Lutheran Pool League Brings Friends Together

Frederick Giddy, left, and Harry Glatz look over the table during recent 8-ball pool action in the Lutheran Pool League. P-J photo by Scott Kindberg

Harry Glatz is 91 and a retired dentist. He lives in the Andrew Brostrom Hall Apartments at Edgewood Communities on Jamestown’s eastside, and he has a special friend who resides in the same building. His name is Frederick Giddy.

Fred is 97 and a retired chiropractor.

Two or three times a week, the two men walk cross Aldren Avenue to the basement of the Juliet J. Rosch Activities Center and join a group of their friends for a game of 8-ball pool. The guys range in age from 65 to 97.

To say that Fred “has game” would be an understatement. To confirm it, Harry pulls out an album filled with photographs of the Lutheran Pool League tournament champs dating back several years. Fred’s image appears on a number of pages, standing next to his partner, a pool cue in hand and a smile on his face.

Mention of Fred’s name makes Harry smile, too.

“He is such a gentleman and such a caring guy,” Harry said.

Born in Bideford, England, Fred moved with his family to the United States when he was 3 and lived on a small farm near Kennedy that had no electricity or indoor water. Growing up, he said that he “shoveled manure all day for 50 cents and a sandwich.”

It was pretty rough days for our parents,” Fred recalled, “but as far as I know I was a happy kid.”

A 1940 graduate of Falconer High School, Fred spent 3¢ years in the United States Air Force. Upon his discharge, he used the GI Bill to help him earn a degree from the Palmer College of Chiropractic. Upon his graduation in 1950, Fred began a practice that lasted 46 years, including opening an office in Falconer. A resident of Edgewood Communities for the last 10 years, Fred walks a mile a day, is careful about his diet, is an avid reader and is interested in politics.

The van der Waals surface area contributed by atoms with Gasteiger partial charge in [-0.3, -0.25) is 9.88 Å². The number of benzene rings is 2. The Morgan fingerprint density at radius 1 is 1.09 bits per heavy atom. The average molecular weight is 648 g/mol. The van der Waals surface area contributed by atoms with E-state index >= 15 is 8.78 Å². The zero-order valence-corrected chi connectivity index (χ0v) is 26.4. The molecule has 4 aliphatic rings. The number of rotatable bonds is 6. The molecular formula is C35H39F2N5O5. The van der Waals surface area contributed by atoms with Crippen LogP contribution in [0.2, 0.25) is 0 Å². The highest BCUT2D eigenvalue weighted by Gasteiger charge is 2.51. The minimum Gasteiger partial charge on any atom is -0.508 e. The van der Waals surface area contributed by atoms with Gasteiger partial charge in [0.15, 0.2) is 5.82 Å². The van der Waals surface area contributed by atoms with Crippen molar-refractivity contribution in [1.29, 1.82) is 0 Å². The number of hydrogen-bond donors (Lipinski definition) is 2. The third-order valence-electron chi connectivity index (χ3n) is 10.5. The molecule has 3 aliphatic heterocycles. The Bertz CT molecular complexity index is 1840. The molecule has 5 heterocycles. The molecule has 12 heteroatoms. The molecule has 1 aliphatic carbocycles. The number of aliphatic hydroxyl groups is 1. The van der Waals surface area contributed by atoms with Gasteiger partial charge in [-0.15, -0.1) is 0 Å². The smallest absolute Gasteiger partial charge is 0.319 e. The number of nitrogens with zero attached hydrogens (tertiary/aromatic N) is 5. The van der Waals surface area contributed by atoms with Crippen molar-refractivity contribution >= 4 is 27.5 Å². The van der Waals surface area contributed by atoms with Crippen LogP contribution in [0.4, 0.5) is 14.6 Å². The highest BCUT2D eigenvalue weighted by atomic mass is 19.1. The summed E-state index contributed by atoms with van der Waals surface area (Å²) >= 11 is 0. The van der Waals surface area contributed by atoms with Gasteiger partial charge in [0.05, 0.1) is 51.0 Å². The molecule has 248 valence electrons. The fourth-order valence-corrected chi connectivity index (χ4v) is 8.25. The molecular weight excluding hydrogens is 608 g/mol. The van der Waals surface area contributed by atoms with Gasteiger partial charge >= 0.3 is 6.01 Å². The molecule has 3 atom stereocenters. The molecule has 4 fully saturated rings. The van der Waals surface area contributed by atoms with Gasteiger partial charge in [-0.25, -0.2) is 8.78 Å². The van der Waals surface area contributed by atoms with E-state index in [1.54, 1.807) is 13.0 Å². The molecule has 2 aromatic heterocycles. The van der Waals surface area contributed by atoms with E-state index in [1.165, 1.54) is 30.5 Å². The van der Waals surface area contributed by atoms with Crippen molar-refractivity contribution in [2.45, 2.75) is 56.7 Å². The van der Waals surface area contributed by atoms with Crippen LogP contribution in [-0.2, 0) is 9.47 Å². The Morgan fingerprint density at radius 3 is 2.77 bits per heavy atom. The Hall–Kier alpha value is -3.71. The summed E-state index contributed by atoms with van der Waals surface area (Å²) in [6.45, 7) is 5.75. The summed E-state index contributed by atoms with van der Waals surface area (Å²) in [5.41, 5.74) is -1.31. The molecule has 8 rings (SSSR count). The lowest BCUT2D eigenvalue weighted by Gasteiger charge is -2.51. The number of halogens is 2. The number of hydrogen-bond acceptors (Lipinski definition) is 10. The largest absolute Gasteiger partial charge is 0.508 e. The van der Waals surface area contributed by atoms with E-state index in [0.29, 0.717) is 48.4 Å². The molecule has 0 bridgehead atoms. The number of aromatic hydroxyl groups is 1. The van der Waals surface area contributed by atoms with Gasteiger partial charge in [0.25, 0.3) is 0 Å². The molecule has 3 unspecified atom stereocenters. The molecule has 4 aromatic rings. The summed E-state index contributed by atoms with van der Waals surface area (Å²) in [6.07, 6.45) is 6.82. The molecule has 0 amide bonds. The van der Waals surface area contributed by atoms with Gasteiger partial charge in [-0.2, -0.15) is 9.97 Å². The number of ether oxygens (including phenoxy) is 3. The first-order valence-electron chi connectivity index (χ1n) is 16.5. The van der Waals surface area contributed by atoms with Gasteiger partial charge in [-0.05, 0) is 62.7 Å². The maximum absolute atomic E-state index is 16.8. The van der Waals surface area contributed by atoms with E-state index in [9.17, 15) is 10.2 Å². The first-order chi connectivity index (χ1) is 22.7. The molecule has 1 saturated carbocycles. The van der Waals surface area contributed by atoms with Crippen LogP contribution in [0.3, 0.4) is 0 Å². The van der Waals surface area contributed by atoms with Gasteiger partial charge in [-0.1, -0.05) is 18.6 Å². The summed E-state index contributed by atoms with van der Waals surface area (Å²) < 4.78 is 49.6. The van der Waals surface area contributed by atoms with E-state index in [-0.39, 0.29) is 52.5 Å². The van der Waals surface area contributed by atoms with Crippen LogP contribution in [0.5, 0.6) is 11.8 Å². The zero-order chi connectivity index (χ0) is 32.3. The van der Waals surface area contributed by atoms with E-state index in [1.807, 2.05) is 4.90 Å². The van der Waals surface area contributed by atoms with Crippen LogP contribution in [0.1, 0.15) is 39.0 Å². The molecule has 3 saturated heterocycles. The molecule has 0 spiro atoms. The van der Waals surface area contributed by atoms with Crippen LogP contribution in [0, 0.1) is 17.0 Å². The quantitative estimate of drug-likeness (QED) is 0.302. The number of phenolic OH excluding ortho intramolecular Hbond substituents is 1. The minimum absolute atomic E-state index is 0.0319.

Since his arrival on campus, Fred and his buddies meet in the basement of the Rosch Center several times a week for their friendly game of 8-ball. Tournaments are also held several times a year.

“The men have named a pool shot after Fred,” Harry said. “It’s called the ‘Giddy Shot.’ When several balls are gathered together in a tight formation, Fred will break up the formation and, more often than not, will sink one of his balls. We say he is accurate in his shooting, but he’s lucky as well.”

Fred said he was introduced to pool by Warren Nelson, another Edgewood resident, and is very happy that happened.

“Personally, I think it’s a great thing for me when I came here, because what are you going to do? You can walk (for exercise), but how long are you going to walk?”

Harry, who is the commissioner of the league, agreed that a game of pool is a “great way way to fill time.”

“You get to know guys on campus and then there’s the fellowship,” he said. “We do a lot of kidding of one another. We have a good time.”

And, occasionally, indelible memories are made.

Dave Larson, another Lutheran Pool League member, has two favorite memories, both courtesy of Fred.

“I remember on the first break he scratched the 8-ball,” Dave said, “and I also remember the time when someone else had broken, Fred was up next and he cleared the table. Both of those things are rather rare.”

Added Harry: “(Fred) still has a good game, very good. You have to be to win these things.”

Judging from the testimonies of his pool-loving contemporaries, however, Fred’s success with a cue in his hands is merely a bonus, because even though he has had his share of good fortune during their matches, the men he plays with are truly the lucky ones for having him as a friend.

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